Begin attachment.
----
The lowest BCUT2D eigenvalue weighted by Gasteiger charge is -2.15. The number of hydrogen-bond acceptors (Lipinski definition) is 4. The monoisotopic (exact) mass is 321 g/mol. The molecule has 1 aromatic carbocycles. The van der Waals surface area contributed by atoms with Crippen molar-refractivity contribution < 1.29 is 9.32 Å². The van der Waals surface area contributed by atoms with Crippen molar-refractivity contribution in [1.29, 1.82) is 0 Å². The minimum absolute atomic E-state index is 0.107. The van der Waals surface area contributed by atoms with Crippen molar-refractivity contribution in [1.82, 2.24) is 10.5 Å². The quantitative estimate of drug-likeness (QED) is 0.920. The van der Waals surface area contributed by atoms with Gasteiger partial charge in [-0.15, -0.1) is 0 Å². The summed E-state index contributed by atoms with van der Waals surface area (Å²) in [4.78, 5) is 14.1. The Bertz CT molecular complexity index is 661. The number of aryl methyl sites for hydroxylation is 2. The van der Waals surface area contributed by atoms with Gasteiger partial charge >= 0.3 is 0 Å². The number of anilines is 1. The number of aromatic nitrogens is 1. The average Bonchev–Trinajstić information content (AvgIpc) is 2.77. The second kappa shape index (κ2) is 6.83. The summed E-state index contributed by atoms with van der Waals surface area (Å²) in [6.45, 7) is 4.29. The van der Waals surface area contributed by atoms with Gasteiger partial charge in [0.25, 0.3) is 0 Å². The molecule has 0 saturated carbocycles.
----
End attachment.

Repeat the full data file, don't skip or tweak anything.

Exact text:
The lowest BCUT2D eigenvalue weighted by Gasteiger charge is -2.15. The number of hydrogen-bond acceptors (Lipinski definition) is 4. The monoisotopic (exact) mass is 321 g/mol. The molecule has 1 aromatic carbocycles. The van der Waals surface area contributed by atoms with Crippen molar-refractivity contribution < 1.29 is 9.32 Å². The van der Waals surface area contributed by atoms with Crippen molar-refractivity contribution in [1.29, 1.82) is 0 Å². The minimum absolute atomic E-state index is 0.107. The van der Waals surface area contributed by atoms with Crippen molar-refractivity contribution in [1.82, 2.24) is 10.5 Å². The quantitative estimate of drug-likeness (QED) is 0.920. The van der Waals surface area contributed by atoms with Gasteiger partial charge in [-0.15, -0.1) is 0 Å². The summed E-state index contributed by atoms with van der Waals surface area (Å²) in [4.78, 5) is 14.1. The Bertz CT molecular complexity index is 661. The number of aryl methyl sites for hydroxylation is 2. The van der Waals surface area contributed by atoms with Gasteiger partial charge >= 0.3 is 0 Å². The number of anilines is 1. The number of aromatic nitrogens is 1. The average Bonchev–Trinajstić information content (AvgIpc) is 2.77. The second kappa shape index (κ2) is 6.83. The summed E-state index contributed by atoms with van der Waals surface area (Å²) in [6.45, 7) is 4.29. The van der Waals surface area contributed by atoms with Gasteiger partial charge in [0.25, 0.3) is 0 Å². The molecule has 0 saturated carbocycles.